This camp, which largely consists of the March 14 coalition’s supporters, is inclined to exaggerate the reality of an “Iranization” of Lebanon.

How can the topic of occupation, for example, be raised in a country that previously experienced two real ones, and subsequently should be able to tell the difference? Where are the Iranian checkpoints? Where are the Iranian soldiers who take some mischievous delight in humiliating and terrorizing the people? Where are the intelligence services that control the movement of all of the country’s public officials and take a bribe for every transaction?

This theory’s proponents could argue that Hezbollah’s militiamen assume this role in service of Iran. Yet, is it really an occupation in this case — an occupation by Lebanese, even though indoctrinated by the Islamic Republic, of other Lebanese? Even if we recognize this theory as viable, “the axis of resistance” is far from occupying the entire country, as long as a few intransigents still and will always resist the invader.

For instance, Iran’s influence is beyond comparison with that of Syria under the occupation.

Damascus had a project for Lebanon; it pursued a policy of alliances with each community and controlled all the country’s institutions. Most important, it managed to establish a Pax Syriana that both the international and the Arab communities consented to.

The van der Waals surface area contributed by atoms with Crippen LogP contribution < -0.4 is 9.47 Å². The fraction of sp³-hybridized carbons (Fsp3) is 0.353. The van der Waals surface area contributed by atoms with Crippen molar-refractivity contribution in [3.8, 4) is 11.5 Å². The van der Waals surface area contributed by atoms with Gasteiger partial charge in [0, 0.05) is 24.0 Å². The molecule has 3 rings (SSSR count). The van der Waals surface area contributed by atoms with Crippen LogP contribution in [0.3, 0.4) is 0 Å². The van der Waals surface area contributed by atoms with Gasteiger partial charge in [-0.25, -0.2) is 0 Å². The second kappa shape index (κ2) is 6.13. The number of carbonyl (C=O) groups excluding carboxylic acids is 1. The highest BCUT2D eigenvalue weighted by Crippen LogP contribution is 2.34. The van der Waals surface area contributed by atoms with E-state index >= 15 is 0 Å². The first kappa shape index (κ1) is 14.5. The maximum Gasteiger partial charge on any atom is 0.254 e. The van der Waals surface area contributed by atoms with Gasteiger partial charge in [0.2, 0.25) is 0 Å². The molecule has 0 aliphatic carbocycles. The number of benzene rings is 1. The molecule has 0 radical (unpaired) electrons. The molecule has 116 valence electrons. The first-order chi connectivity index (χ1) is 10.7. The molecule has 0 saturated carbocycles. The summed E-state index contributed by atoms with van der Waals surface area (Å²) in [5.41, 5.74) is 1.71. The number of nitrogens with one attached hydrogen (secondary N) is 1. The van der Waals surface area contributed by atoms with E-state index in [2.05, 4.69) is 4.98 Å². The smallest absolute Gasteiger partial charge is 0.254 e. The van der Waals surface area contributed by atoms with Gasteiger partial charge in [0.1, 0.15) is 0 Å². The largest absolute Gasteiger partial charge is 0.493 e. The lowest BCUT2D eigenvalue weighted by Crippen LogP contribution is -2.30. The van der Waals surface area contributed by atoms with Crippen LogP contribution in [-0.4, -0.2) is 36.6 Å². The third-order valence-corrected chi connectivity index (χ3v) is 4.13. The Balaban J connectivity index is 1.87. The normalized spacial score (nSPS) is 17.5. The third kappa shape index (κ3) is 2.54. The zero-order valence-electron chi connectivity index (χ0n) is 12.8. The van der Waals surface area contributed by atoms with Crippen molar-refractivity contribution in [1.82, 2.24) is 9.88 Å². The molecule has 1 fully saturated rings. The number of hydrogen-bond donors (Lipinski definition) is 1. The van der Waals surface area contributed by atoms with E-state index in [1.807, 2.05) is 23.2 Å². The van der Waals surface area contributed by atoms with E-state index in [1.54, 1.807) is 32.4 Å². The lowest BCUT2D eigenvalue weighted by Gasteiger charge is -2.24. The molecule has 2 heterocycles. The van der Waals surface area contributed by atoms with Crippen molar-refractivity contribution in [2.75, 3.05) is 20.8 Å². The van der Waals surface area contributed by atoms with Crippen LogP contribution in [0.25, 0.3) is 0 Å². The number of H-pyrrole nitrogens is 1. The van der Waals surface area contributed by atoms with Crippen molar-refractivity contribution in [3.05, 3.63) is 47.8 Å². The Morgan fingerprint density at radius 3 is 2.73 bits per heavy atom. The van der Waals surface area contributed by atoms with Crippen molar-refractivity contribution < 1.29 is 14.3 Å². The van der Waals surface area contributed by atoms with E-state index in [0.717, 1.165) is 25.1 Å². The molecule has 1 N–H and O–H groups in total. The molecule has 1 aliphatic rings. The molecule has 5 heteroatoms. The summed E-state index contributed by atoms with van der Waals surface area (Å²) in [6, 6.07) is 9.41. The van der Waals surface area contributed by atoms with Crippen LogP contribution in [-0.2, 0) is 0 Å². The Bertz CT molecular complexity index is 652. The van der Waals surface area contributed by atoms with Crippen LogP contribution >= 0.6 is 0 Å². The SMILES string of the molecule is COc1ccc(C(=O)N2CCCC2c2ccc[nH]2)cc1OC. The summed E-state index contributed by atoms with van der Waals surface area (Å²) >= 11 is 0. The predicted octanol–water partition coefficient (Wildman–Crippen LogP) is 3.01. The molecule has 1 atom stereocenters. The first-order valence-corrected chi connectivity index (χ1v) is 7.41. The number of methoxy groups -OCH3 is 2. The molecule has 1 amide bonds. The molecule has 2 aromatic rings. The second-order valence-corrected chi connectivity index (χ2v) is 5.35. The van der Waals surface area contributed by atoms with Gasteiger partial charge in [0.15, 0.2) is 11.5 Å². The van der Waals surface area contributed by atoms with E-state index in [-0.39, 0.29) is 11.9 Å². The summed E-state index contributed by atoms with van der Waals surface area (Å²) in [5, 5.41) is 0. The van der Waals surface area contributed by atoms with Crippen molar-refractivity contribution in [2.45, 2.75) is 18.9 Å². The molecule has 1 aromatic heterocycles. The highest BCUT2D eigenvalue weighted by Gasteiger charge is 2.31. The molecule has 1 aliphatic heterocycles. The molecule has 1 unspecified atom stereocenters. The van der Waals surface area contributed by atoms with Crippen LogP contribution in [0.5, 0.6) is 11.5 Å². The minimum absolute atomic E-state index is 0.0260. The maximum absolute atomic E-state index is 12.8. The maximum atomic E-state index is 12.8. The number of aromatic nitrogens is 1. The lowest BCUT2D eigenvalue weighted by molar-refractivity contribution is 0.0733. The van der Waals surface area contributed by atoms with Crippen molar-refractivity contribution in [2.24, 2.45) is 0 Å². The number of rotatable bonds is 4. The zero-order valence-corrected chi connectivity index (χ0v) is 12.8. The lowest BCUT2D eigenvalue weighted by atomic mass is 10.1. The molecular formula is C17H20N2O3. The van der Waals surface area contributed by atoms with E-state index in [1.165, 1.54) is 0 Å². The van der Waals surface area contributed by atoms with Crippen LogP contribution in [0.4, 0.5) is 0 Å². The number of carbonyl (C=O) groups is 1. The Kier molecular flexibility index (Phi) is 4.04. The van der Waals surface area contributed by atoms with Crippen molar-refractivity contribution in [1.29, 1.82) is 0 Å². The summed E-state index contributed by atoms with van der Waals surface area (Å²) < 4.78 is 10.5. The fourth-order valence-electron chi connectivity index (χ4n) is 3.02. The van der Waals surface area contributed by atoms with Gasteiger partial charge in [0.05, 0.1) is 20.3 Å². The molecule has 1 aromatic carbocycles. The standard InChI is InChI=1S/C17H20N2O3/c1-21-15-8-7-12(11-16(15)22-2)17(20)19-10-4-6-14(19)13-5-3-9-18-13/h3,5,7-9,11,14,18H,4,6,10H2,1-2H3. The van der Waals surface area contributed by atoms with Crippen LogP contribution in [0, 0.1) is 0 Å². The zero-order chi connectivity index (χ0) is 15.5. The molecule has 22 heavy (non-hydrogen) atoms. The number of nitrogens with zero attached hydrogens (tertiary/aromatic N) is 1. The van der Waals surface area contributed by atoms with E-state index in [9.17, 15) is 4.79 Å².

None of the above applies to Tehran, although it seeks, through Hezbollah and its alliances with the Amal Movement and the Free Patriotic Movement, to paralyze the state, if it is unable to steer the country’s wheels — too much, yet not enough to turn Lebanon into an Iranian province.


This article was originally published in French. Translation by Joelle El Khoury.


While some perceive Lebanon to have become the Persian-Islamic empire’s 32nd province and sold its soul to Lucifer, others suggest that Tehran has merely stepped onto the scene of a debate in the Middle East that is as old as the 19th century, and celebrate an emancipation from American imperialism.Iran’s influence in the land of the cedars is a hotly debated issue, one igniting all around...